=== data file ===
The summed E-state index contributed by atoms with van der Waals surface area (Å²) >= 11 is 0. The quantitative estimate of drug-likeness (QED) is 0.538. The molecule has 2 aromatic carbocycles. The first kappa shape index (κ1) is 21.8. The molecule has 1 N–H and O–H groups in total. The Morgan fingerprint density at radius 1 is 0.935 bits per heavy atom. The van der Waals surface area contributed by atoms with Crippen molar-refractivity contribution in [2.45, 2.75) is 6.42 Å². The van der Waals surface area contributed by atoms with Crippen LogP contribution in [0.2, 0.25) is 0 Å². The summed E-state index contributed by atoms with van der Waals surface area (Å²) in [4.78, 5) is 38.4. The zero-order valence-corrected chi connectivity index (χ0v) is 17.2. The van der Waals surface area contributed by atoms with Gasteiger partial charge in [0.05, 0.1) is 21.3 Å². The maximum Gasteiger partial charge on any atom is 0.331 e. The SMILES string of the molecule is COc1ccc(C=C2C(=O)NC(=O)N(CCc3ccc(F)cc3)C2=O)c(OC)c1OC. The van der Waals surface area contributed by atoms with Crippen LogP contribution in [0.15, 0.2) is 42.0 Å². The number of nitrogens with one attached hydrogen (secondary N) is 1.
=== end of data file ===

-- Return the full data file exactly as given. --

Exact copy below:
The summed E-state index contributed by atoms with van der Waals surface area (Å²) >= 11 is 0. The quantitative estimate of drug-likeness (QED) is 0.538. The molecule has 2 aromatic carbocycles. The first kappa shape index (κ1) is 21.8. The molecule has 1 N–H and O–H groups in total. The Morgan fingerprint density at radius 1 is 0.935 bits per heavy atom. The van der Waals surface area contributed by atoms with Crippen molar-refractivity contribution in [2.45, 2.75) is 6.42 Å². The van der Waals surface area contributed by atoms with Crippen LogP contribution in [0.2, 0.25) is 0 Å². The summed E-state index contributed by atoms with van der Waals surface area (Å²) in [4.78, 5) is 38.4. The zero-order valence-corrected chi connectivity index (χ0v) is 17.2. The van der Waals surface area contributed by atoms with Gasteiger partial charge in [0.05, 0.1) is 21.3 Å². The maximum Gasteiger partial charge on any atom is 0.331 e. The SMILES string of the molecule is COc1ccc(C=C2C(=O)NC(=O)N(CCc3ccc(F)cc3)C2=O)c(OC)c1OC. The van der Waals surface area contributed by atoms with Crippen LogP contribution in [0.15, 0.2) is 42.0 Å². The number of nitrogens with one attached hydrogen (secondary N) is 1.